Target's handle on the company's data breach will receive a boost Monday, when the new chief information officer begins work.

According to a company press release, Internet security veteran Bob DeRodes will take the position as new leader of Target's technology division and operations. He's been selected to create the retailer's future information technology and digital plan.

Target's chairman, president and CEO, who has attempted to rectify the incident ever since it first occured in November, said he is looking forward to the additional help as the company transitions from the incident.  

"Establishing a clear path forward for Target following the data breach has been my top priority," Gregg Steinhafel said in a statement. "I believe Target has a tremendous opportunity to take the lessons learned from this incident and enhance our overall approach to data security and information technology."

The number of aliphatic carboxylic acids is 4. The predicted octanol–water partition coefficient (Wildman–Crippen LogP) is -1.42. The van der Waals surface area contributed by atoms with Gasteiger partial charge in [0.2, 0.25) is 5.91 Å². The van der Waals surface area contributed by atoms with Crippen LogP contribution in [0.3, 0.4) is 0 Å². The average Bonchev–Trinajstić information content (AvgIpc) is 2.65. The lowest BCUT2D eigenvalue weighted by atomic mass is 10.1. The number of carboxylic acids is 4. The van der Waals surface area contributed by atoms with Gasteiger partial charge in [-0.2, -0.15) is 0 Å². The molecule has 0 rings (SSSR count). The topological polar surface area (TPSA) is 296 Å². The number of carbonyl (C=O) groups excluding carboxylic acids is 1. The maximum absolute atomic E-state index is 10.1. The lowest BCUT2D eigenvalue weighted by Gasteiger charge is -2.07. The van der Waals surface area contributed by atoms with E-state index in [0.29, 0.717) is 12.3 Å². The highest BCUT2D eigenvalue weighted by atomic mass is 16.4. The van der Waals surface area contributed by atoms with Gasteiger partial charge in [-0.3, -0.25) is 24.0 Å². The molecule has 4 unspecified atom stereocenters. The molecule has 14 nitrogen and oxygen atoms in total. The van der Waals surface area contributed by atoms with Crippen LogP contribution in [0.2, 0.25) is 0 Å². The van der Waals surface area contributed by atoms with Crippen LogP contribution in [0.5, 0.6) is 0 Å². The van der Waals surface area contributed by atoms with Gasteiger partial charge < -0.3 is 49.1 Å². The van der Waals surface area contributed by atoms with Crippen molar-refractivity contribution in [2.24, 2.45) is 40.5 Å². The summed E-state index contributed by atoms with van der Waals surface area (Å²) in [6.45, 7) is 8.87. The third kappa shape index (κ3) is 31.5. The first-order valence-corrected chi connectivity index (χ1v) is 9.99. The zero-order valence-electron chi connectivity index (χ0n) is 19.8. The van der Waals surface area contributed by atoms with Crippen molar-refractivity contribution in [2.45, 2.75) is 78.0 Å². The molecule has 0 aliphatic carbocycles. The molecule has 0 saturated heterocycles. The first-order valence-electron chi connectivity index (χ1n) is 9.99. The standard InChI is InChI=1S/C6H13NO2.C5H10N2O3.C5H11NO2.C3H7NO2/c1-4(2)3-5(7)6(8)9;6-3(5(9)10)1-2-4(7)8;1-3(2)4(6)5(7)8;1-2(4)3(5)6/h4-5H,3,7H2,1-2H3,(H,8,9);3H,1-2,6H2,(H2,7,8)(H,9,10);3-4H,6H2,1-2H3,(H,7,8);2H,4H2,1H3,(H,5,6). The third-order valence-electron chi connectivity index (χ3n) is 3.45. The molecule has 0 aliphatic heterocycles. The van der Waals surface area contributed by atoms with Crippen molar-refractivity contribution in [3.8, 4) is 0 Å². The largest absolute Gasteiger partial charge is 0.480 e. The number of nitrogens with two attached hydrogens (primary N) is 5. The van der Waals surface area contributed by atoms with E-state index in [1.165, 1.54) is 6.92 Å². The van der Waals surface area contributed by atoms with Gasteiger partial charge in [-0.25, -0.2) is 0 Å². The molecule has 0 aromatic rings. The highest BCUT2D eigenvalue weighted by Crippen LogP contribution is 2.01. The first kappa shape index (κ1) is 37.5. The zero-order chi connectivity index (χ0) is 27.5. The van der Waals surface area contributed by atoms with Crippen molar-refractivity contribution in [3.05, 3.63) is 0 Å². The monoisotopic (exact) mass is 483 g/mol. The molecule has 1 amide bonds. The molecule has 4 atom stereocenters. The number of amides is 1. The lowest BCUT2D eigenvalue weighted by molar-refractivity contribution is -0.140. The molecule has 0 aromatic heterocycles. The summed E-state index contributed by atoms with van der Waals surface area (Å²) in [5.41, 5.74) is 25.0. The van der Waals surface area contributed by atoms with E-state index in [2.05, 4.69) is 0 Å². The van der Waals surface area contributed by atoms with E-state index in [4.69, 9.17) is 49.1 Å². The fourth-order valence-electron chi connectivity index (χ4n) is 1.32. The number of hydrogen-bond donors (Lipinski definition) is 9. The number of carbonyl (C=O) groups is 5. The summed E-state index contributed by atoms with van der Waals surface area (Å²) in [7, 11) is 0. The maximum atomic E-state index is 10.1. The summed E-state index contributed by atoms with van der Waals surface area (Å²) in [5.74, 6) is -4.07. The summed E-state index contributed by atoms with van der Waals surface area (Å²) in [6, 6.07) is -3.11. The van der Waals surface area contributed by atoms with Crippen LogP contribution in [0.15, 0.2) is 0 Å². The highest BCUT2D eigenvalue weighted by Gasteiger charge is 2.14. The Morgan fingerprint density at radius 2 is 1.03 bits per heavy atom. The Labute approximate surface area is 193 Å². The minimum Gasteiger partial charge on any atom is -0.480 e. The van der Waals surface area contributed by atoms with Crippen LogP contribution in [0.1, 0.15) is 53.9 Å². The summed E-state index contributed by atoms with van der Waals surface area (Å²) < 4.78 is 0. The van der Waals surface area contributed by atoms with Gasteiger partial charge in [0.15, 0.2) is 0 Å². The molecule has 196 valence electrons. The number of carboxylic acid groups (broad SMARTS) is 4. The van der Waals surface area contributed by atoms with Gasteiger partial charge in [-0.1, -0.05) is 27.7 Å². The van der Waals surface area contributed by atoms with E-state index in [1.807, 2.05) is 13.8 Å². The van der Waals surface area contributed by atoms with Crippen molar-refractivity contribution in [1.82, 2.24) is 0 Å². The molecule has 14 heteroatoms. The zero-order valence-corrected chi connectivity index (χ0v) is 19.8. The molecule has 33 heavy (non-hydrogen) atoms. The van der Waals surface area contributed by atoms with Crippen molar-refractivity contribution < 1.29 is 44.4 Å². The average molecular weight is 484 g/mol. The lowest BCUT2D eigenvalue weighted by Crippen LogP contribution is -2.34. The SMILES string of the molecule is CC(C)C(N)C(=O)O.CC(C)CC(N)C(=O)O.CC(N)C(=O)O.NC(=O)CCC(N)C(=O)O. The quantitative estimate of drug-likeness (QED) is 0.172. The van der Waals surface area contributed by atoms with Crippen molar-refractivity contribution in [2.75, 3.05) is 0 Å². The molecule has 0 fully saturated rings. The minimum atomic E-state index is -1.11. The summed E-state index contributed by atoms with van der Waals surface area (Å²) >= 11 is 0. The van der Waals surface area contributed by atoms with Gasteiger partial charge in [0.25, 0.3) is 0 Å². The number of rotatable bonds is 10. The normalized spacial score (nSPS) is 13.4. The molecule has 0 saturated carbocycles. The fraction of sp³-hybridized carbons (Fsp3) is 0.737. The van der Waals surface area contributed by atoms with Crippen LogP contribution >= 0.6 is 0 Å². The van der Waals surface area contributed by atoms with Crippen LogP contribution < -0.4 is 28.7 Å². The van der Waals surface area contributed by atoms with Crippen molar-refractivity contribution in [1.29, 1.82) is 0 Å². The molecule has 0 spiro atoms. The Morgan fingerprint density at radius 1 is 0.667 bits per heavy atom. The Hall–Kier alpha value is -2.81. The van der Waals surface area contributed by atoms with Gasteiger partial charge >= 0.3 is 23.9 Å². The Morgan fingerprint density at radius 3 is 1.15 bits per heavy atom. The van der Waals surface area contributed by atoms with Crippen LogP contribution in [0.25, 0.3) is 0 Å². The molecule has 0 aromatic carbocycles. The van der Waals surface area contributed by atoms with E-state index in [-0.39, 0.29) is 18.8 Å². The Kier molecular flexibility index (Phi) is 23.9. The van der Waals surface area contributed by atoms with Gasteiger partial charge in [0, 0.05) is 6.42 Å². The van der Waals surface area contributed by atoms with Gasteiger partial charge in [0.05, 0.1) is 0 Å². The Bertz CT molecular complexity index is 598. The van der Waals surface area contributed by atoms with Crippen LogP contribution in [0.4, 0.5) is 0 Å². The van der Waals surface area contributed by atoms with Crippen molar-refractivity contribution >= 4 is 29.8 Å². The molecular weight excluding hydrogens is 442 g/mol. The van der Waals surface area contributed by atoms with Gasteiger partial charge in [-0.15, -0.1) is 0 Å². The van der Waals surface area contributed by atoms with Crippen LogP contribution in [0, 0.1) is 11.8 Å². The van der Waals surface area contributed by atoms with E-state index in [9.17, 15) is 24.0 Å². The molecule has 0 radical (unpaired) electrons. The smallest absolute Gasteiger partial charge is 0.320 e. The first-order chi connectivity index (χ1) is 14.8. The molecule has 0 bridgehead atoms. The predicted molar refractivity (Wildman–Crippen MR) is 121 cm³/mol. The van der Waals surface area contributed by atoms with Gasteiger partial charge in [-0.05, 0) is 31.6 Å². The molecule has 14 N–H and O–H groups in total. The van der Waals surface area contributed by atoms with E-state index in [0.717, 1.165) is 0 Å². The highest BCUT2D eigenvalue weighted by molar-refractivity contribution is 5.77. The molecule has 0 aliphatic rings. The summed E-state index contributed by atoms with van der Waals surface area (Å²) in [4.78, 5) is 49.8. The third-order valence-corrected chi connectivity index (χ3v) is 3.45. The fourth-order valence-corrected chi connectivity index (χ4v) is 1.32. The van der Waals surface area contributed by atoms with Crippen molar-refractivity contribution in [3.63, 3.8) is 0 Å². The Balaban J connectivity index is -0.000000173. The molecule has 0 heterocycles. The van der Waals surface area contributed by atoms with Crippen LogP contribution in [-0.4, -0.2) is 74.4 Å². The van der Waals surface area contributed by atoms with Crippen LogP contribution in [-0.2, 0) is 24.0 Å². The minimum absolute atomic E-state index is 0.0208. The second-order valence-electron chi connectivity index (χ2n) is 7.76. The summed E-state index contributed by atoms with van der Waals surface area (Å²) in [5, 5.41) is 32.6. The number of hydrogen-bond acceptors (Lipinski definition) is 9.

Steinhafel said Target has great appreciation for DeRodes' work, and the aid he will provide the company.

"Bob's history of leading transformational change positions him well to lead our continued breach responses and guide our long-term digital strategy," Steinhafel stated.

DeRodes eagerly awaits his new role with a retailer that prides its customers.

"I look forward to helping shape information technology and data security at Target in the days and months ahead," DeRodes said in the statement. "It is clear to me that Target is an organization that is committed to doing whatever it takes to do right by their guests."

Hackers reportedly took forty million credit and debit account numbers from Target customers between Nov. 27 and Dec. 15, 2013 according to a press release from the company.

The incident spanned Target stores throughout the United States according to Krebs on Security.

"My heart sunk," Steinhafel told CNBC at the time of the breach. "It's hard for me to describe the feeling that came over me. The technology that exists in cards out there is 20th century technology and we've got 21st century hackers.

Affected customers received a 10 percent discount, along with a year's worth of credit monitoring and identity theft protection.